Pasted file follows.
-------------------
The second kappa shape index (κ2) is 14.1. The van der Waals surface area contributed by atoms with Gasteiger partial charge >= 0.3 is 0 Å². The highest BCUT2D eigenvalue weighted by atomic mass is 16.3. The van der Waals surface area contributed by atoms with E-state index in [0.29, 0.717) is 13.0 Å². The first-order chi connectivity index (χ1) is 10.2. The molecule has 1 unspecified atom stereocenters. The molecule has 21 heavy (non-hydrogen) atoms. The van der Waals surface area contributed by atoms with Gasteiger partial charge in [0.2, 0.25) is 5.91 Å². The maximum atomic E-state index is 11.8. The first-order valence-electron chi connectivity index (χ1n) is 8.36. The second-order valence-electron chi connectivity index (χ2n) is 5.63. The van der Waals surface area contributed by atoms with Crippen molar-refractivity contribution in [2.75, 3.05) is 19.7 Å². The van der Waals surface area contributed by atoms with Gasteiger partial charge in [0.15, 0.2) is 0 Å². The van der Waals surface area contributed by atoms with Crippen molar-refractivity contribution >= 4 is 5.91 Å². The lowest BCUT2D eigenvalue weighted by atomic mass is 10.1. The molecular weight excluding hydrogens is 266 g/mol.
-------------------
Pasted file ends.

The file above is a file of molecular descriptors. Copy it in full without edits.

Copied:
The second kappa shape index (κ2) is 14.1. The van der Waals surface area contributed by atoms with Gasteiger partial charge >= 0.3 is 0 Å². The highest BCUT2D eigenvalue weighted by atomic mass is 16.3. The van der Waals surface area contributed by atoms with E-state index in [0.29, 0.717) is 13.0 Å². The first-order chi connectivity index (χ1) is 10.2. The molecule has 1 unspecified atom stereocenters. The molecule has 21 heavy (non-hydrogen) atoms. The van der Waals surface area contributed by atoms with Gasteiger partial charge in [0.2, 0.25) is 5.91 Å². The maximum atomic E-state index is 11.8. The first-order valence-electron chi connectivity index (χ1n) is 8.36. The second-order valence-electron chi connectivity index (χ2n) is 5.63. The van der Waals surface area contributed by atoms with Crippen molar-refractivity contribution in [2.75, 3.05) is 19.7 Å². The van der Waals surface area contributed by atoms with Gasteiger partial charge in [0.15, 0.2) is 0 Å². The van der Waals surface area contributed by atoms with Crippen molar-refractivity contribution >= 4 is 5.91 Å². The lowest BCUT2D eigenvalue weighted by atomic mass is 10.1. The molecular weight excluding hydrogens is 266 g/mol.